Interview with Christine Smith, creator of Eve’s Apple and The Princess

Princess Sarah, Irma, and Chuck from The Princess
Christine Smith is a San Francisco Bay Area cartoonist, freelance illustrator, and activist. Her webcomics Eve’s Apple and The Princess tell the stories of a trans woman and a young trans girl. I think the comics are funny and human while also engaging with some very real issues facing trans folks.
I interviewed Christine Smith about writing comics about trans characters, her art style, and place in the world of webcomics.
Jos Truitt: What inspired you to tell the stories of a trans woman and now a young trans girl in web comics form?
Christine Smith: At the risk of sounding glib, ‘These are the stories of my people’.
Okay, that may be overstating the case, but so often we in the transgender/transsexual communities have lives that are invisible to the public eye. When we are visible we’re usually fetishized, and when we’re NOT fetishized….. we’re idealized in ways that obscure the tensions in our gender identities. Movies, for instance, will often cast a cisgender woman in a transgender role in order to normalize the character. The sad flip side of THAT coin is that the assumption that women with bodies like ours, which are often broad in the shoulders, taller than average, narrower in the hip, and with deeper voices are presumed to be abnormal and unsavory. I had seen a few webcomics about transfolk on the web, and although they’re wonderful in their own rights, the characters all hew to the model of being traditionally beautiful/handsome in the mode of the gender they present in. As is true with cisgender women, some few will be deemed beauty queens, but the rest of us never find our own beauty celebrated in the media. All of this made we want to create Eve, a beautiful woman, one who is fat, and, who is taller than anyone else in the room. That I share these qualities probably isn’t a coincidence.
Over a year after I started Eve’s Apple, I became aware of the growing trans youth movement. The psychological profession has theorized that a great majority of transpeople suffer from post traumatic stress disorder….. even those who came from non-abusive and otherwise supportive backgrounds. The cause of that, the thought goes, is that forcing a child to conform to a gender identity that is not native to their souls is a traumatic upbringing in and of itself. Can you imagine telling a child as young as five that they had to suppress and lie about who they knew themseves to be at the core of their being? This is what society does to trans children, this is what happened to me, and it’s a tragedy. The irony in all this, of course, is that the people who love us most do this to us…… for absolutely the most compassionate and loving reasons in the world. They know that the world is severe to those who are different, they have a glimpse of the torment that would face their child if they continued to express themselves in what would be seen as a cross-gender manner, and they want to spare thier child that pain. They want to protect their child. In other word, often our parents and adult role models do absolutely the worst thing they can to us, for absolutely the best reasons in the world. So when I heard of the story of little Josie Romero, a transgirl, now eight years old, who is being raised by understanding parents, and when I learned of Kim Pearson and Trans Youth Family Allies, which offer support to families and education to school, it struck me as a thing of amazing beauty. I wept from the beauty, just hearing that some families are beginning to learn, and have the resources, to support their transgender children. So this is what inspired Sarah in my head. I’d meant her to be a minor character in Eve’s Apple. but it became rapidly apparent to me that she had more to say than could be said in Eve’s, and she needed her own strip. The amazing reaction I’ve gotten from some very wonderful and gracious people, shows me that there is growing interest in these children, and how to raise them with integrity and dignity.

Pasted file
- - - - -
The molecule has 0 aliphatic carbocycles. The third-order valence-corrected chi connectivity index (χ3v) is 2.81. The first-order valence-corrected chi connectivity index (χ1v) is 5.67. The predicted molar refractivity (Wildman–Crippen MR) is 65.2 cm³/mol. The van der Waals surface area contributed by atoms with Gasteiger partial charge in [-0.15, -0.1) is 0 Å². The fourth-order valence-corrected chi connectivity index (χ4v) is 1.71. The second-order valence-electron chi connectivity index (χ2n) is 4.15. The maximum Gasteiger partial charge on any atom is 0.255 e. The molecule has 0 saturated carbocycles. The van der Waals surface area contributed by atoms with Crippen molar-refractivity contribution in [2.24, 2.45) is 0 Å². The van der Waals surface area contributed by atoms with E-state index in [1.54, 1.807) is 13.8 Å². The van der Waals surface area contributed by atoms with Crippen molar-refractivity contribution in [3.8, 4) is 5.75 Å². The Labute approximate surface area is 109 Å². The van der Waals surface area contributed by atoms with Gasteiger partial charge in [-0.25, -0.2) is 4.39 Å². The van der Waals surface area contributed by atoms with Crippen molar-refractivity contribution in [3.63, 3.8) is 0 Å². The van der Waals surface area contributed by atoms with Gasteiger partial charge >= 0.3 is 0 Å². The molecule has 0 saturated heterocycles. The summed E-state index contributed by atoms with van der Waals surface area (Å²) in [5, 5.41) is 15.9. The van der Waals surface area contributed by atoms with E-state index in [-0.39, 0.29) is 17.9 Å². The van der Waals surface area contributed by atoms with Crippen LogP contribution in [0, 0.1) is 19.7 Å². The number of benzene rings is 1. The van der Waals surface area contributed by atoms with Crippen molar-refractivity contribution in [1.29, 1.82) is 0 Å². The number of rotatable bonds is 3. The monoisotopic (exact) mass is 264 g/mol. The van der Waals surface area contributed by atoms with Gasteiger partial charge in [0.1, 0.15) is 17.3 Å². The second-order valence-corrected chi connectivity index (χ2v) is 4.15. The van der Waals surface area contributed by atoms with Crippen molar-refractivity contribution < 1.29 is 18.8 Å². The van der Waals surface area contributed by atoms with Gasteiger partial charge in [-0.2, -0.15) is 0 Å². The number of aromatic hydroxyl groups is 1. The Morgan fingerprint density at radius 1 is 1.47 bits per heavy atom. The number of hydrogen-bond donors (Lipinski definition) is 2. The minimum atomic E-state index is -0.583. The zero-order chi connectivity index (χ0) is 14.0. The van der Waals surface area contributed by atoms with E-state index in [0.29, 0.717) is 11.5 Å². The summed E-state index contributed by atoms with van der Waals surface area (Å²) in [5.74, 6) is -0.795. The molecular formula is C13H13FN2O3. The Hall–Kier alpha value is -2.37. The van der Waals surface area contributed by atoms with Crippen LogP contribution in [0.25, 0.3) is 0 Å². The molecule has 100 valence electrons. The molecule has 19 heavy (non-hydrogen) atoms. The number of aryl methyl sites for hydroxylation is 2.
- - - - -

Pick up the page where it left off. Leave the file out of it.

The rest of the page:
JT: Can you tell me a little bit about the evolution of your art style?
Wendy The Good Little WitchCS: It took me a long time to learn to draw my characters simply! As a kid, I was greatly inspired by the old Looney Tunes character designs, and I feel my real strength is in character design. Over the years I tried MANY times to start a strip…. the trouble is that I had over designed the characters so much that I couldn’t easily render the characters again and again, in different sizes and from different angles. If you compare the best animation…. the Looney Tunes, Classic Disney….. to the best comic strips…. Krazy Kat, Peanuts, Calvin & Hobbes…. you’ll find that those native to the newspaper page are drawn with greater simplicity, because too many lines will clutter the look. So I started off with horribly overdrawn characters that looked cluttered in the space of small panels.